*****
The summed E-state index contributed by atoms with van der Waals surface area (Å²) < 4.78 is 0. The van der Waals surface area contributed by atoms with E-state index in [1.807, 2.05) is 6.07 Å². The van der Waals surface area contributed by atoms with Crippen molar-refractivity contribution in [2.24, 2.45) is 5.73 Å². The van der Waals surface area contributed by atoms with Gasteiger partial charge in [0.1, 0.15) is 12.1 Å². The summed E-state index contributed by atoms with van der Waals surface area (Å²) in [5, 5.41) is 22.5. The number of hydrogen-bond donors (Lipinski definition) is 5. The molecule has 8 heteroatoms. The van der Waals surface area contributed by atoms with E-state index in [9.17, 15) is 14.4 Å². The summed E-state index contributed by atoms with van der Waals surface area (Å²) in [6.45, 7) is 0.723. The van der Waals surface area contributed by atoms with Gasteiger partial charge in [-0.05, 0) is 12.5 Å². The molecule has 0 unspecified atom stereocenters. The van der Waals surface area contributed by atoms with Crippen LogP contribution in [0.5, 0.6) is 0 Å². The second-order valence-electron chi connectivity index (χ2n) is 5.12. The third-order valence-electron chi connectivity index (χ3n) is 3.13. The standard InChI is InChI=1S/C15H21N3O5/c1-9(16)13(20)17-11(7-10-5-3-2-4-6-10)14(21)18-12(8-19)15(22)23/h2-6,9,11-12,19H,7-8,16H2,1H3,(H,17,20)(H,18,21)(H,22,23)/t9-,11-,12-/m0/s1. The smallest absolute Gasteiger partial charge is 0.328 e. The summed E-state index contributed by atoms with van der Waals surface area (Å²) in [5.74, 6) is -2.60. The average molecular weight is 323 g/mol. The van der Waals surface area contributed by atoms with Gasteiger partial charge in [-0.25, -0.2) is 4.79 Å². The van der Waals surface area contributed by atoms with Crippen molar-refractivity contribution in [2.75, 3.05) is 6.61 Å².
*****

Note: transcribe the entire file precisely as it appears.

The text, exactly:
The summed E-state index contributed by atoms with van der Waals surface area (Å²) < 4.78 is 0. The van der Waals surface area contributed by atoms with E-state index in [1.807, 2.05) is 6.07 Å². The van der Waals surface area contributed by atoms with Crippen molar-refractivity contribution in [2.24, 2.45) is 5.73 Å². The van der Waals surface area contributed by atoms with Gasteiger partial charge in [0.1, 0.15) is 12.1 Å². The summed E-state index contributed by atoms with van der Waals surface area (Å²) in [5, 5.41) is 22.5. The number of hydrogen-bond donors (Lipinski definition) is 5. The molecule has 8 heteroatoms. The van der Waals surface area contributed by atoms with E-state index in [9.17, 15) is 14.4 Å². The summed E-state index contributed by atoms with van der Waals surface area (Å²) in [6.45, 7) is 0.723. The van der Waals surface area contributed by atoms with Gasteiger partial charge in [-0.05, 0) is 12.5 Å². The molecule has 0 unspecified atom stereocenters. The van der Waals surface area contributed by atoms with Crippen LogP contribution in [0.5, 0.6) is 0 Å². The second-order valence-electron chi connectivity index (χ2n) is 5.12. The third-order valence-electron chi connectivity index (χ3n) is 3.13. The standard InChI is InChI=1S/C15H21N3O5/c1-9(16)13(20)17-11(7-10-5-3-2-4-6-10)14(21)18-12(8-19)15(22)23/h2-6,9,11-12,19H,7-8,16H2,1H3,(H,17,20)(H,18,21)(H,22,23)/t9-,11-,12-/m0/s1. The smallest absolute Gasteiger partial charge is 0.328 e. The summed E-state index contributed by atoms with van der Waals surface area (Å²) in [5.74, 6) is -2.60. The average molecular weight is 323 g/mol. The van der Waals surface area contributed by atoms with Gasteiger partial charge in [-0.25, -0.2) is 4.79 Å². The van der Waals surface area contributed by atoms with Crippen molar-refractivity contribution in [2.75, 3.05) is 6.61 Å².